- port: 80
- port: 443
Above creates external load balancer and provisions all the networking setups needed for it to load balance traffic to nodes.
Note from k8s docs: With the new functionality, the external traffic will not be equally load balanced across pods, but rather equally balanced at the node level (because GCE/AWS and other external LB implementations do not have the ability for specifying the weight per node, they balance equally across all target nodes, disregarding the number of pods on each node).
If you want to add AWS ELB as an external load balancer, you need to add the following annotations to load balancer service metadata:
Real life cluster setup
When getting into space where we are managing more than one web server with multiple different sets of pods, above mentioned services turn out to be quite complex to manage in most of the real life cases.
Let’s review the example we had before — 2 APIs, redis and frontend, and imagine that APIs have more consumers than just frontend service so they need to be exposed to open internet.
Requirements are as following:
- frontend lives on www.example.com
- API 1 is search api at www.example.com/api/search
- API 2 is general (everything else) api that lives on www.example.com/api
Setup needed using the above services:
- ClusterIP service to make components easily accessible to each other within the cluster.
- NodePort service to expose some of the services outside of node, or maybe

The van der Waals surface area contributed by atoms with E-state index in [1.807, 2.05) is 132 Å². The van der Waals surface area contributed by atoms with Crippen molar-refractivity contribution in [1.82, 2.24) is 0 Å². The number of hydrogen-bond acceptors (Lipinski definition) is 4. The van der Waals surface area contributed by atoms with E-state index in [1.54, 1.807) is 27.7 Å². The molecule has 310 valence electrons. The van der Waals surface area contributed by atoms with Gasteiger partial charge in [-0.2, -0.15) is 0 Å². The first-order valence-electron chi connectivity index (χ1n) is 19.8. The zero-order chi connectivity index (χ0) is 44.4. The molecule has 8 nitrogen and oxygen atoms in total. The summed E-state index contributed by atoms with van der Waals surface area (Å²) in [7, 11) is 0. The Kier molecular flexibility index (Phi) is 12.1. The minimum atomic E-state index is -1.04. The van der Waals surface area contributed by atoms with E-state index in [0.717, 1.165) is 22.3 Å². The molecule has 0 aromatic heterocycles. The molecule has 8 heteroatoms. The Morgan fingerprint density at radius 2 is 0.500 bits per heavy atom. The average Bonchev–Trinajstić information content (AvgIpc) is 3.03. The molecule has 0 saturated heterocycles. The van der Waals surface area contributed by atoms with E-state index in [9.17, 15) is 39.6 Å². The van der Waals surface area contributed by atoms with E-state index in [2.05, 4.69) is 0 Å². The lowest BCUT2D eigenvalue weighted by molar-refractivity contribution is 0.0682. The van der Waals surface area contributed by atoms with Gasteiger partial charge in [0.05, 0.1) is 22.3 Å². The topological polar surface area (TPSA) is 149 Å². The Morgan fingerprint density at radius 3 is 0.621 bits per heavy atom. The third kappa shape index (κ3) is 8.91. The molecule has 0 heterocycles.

- LoadBalacer service if in the cloud, or
- proxy server like nginx, to connect and route everything properly (30xxx ports to port 80, different services to paths on the proxy etc)
- Deciding on where to do SSL implementation and maintaining it across
ClusterIP is necessary, we know it has to be there — it is the only one handling internal networking, so it is as simple as it can be.
External traffic however is different story, we have to set up at least one service per component plus one or multiple supplementary services (load balancers and proxies) in order to achieve requirements.
Number of configs / definitions to be maintained skyrockets, entropy rises, infrastructure setup drowns in complexity…
Kubernetes cluster has ingress as a solution to the above complexity. Ingress is essentially a layer 7 load balancer.
Layer 7 load balancer is name for type of load balancer that covers layers 5,6 and 7 of networking, which are session, presentation and application
Ingress can provide load balancing, SSL termination, and name-based virtual hosting.
It covers HTTP, HTTPS.
For anything other then HTTP and HTTPS service will have to be published differently through special ingress setup or via a NodePort or LoadBalancer, but that is now a single place, one time configuration.
In order to set up ingress, we need two components:
- Ingress controller — a component that manages ingress based on provided rules
- Ingress resources — Ingress HTTP rules
There are few options you can choose from, among them nginx, GCE (google cloud) and Istio. Only two are officially supported by k8s for now — nginx and GCE.
We are going to go with nginx as the ingress controller solution. For this we, of course, need new deployment.
- name: nginx-ingress-controller
- name: POD_NAME
- name: POD_NAMESPACE
- name: http
- name: https
Deploy ConfigMap in order to control ingress parameters easier:
Now, with basic deployment in place and ConfigMap to make it easier for us to control parameters of the ingress, we need to set up the service to expose ingress to open internet (or some other smaller network).
For this we setup node port service with proxy/load balancer on top (bare-metal /on-prem example) or load balancer service (Cloud example).